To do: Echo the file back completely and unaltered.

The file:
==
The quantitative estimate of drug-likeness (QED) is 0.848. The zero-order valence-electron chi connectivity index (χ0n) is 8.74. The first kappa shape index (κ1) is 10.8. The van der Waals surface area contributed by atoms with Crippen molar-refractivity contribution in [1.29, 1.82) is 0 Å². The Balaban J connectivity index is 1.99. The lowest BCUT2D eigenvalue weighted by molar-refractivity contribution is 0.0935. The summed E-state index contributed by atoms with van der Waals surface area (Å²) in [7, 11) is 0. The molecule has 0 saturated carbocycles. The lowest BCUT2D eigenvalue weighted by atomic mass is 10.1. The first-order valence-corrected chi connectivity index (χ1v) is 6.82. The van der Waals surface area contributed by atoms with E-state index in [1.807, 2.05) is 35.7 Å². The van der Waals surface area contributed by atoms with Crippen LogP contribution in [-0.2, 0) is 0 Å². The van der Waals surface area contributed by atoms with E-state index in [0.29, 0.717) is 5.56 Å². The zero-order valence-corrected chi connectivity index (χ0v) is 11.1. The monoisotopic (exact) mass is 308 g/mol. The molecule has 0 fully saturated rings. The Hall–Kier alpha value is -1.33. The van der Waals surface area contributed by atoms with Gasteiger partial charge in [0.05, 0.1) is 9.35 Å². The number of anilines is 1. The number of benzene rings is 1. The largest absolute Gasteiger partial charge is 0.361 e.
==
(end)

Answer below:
The quantitative estimate of drug-likeness (QED) is 0.848. The zero-order valence-electron chi connectivity index (χ0n) is 8.74. The first kappa shape index (κ1) is 10.8. The van der Waals surface area contributed by atoms with Crippen molar-refractivity contribution in [1.29, 1.82) is 0 Å². The Balaban J connectivity index is 1.99. The lowest BCUT2D eigenvalue weighted by molar-refractivity contribution is 0.0935. The summed E-state index contributed by atoms with van der Waals surface area (Å²) in [7, 11) is 0. The molecule has 0 saturated carbocycles. The lowest BCUT2D eigenvalue weighted by atomic mass is 10.1. The first-order valence-corrected chi connectivity index (χ1v) is 6.82. The van der Waals surface area contributed by atoms with E-state index in [1.807, 2.05) is 35.7 Å². The van der Waals surface area contributed by atoms with Crippen LogP contribution in [-0.2, 0) is 0 Å². The van der Waals surface area contributed by atoms with E-state index in [0.29, 0.717) is 5.56 Å². The zero-order valence-corrected chi connectivity index (χ0v) is 11.1. The monoisotopic (exact) mass is 308 g/mol. The molecule has 0 fully saturated rings. The Hall–Kier alpha value is -1.33. The van der Waals surface area contributed by atoms with Gasteiger partial charge in [0.05, 0.1) is 9.35 Å². The number of anilines is 1. The number of benzene rings is 1. The largest absolute Gasteiger partial charge is 0.361 e.